As the number of people using mobile devices for sensitive banking or e-commerce transactions increases, it follows that mobile security threats are on the rise. According to Symantec, the instances actually doubled between 2010 and 2011. At the same time, 35% of adults worldwide reported loss or theft of their mobile device. With it, they lose a mine of personal data that could be used to steal their identity.
And with how simple tablets/smartphones make shopping and banking, it can be easy for people to forget about security concerns, said Sue Jin Davis, VP of strategic services for Comcast (NASDAQ:CMCSA). “The spontaneous transactions that can happen over mobile devices are making customers less aware of threats. This is a customer awareness issue as well.”
Comcast recently launched Constant Guard Mobile to protect Xfinity customers from phishing attempts, identity theft and connecting to fraudulent websites. “We want customers to believe Comcast offers the most secure way to use the Internet,” Davis said. “No one else offers these kinds of protection … if this means customers stay with us longer … or if a customer comes to us for that … that is an achievement.”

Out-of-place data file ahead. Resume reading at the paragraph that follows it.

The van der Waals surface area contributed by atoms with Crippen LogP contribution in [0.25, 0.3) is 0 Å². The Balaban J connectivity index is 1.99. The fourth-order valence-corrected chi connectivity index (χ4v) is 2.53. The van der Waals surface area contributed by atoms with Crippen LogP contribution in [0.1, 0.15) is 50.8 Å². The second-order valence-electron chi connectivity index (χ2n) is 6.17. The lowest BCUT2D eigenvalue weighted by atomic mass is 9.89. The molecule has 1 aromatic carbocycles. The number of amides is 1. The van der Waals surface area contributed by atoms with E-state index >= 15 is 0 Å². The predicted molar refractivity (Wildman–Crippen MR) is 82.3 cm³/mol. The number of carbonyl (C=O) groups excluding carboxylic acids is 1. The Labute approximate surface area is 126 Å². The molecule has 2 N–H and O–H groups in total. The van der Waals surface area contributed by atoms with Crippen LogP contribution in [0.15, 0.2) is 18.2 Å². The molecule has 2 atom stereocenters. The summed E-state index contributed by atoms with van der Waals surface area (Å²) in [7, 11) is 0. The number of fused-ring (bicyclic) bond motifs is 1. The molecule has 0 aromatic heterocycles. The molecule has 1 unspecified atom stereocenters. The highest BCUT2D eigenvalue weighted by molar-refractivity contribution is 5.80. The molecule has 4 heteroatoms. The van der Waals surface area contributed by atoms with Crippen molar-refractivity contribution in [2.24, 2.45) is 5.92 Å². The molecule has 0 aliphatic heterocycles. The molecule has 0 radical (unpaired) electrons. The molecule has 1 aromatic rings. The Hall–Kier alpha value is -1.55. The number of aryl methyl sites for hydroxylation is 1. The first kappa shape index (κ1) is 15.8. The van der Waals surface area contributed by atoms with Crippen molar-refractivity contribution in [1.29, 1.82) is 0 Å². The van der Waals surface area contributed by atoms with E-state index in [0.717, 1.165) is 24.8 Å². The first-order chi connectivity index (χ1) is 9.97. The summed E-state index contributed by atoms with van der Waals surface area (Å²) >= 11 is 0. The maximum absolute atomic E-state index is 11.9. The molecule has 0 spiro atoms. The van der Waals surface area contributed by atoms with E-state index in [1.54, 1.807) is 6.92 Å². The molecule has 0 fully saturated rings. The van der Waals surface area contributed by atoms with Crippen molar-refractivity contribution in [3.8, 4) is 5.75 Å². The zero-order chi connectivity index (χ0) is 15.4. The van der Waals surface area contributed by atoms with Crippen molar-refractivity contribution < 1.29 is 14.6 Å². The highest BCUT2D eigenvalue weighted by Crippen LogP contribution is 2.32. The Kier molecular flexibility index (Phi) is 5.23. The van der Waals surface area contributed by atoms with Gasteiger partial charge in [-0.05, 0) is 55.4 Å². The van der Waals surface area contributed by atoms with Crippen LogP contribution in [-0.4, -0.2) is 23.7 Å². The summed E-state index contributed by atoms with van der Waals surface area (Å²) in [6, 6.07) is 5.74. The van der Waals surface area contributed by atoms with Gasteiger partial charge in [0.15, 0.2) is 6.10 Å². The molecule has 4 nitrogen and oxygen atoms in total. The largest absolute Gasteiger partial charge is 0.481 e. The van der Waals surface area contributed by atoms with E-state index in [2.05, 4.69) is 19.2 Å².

It follows, then, that the company’s information campaign about this app aims to educate consumers not only about the security product, but also about safety on the Internet in general. “We believe in self-help and educating the customer,” Davis said. “We are putting the tools in their hands and creating awareness … as part of our (effort) to make our service more meaningful to the customer.”
Constant Guard Mobile is designed to mesh with Comcast’s PC/Laptop security product. Working in tandem, the two apps will sync financial, email or social networking accounts so the customer does not have to re-input information into favorite sites.
Additional features include automatic and secure entering of login information to prevent fraud, a privacy service that searches the Web for personal information and deletes it, and the completion of payment authorization forms at checkout so credit card information does not have to be stored on sites.
“(Consumers) can literally see which websites are safer than others,” Davis added. “When they are searching on a particular subject, they can see a designation that the site is safe.”
Monta Monaco Hernon is a free-lance writer. She can be reached at email@example.com.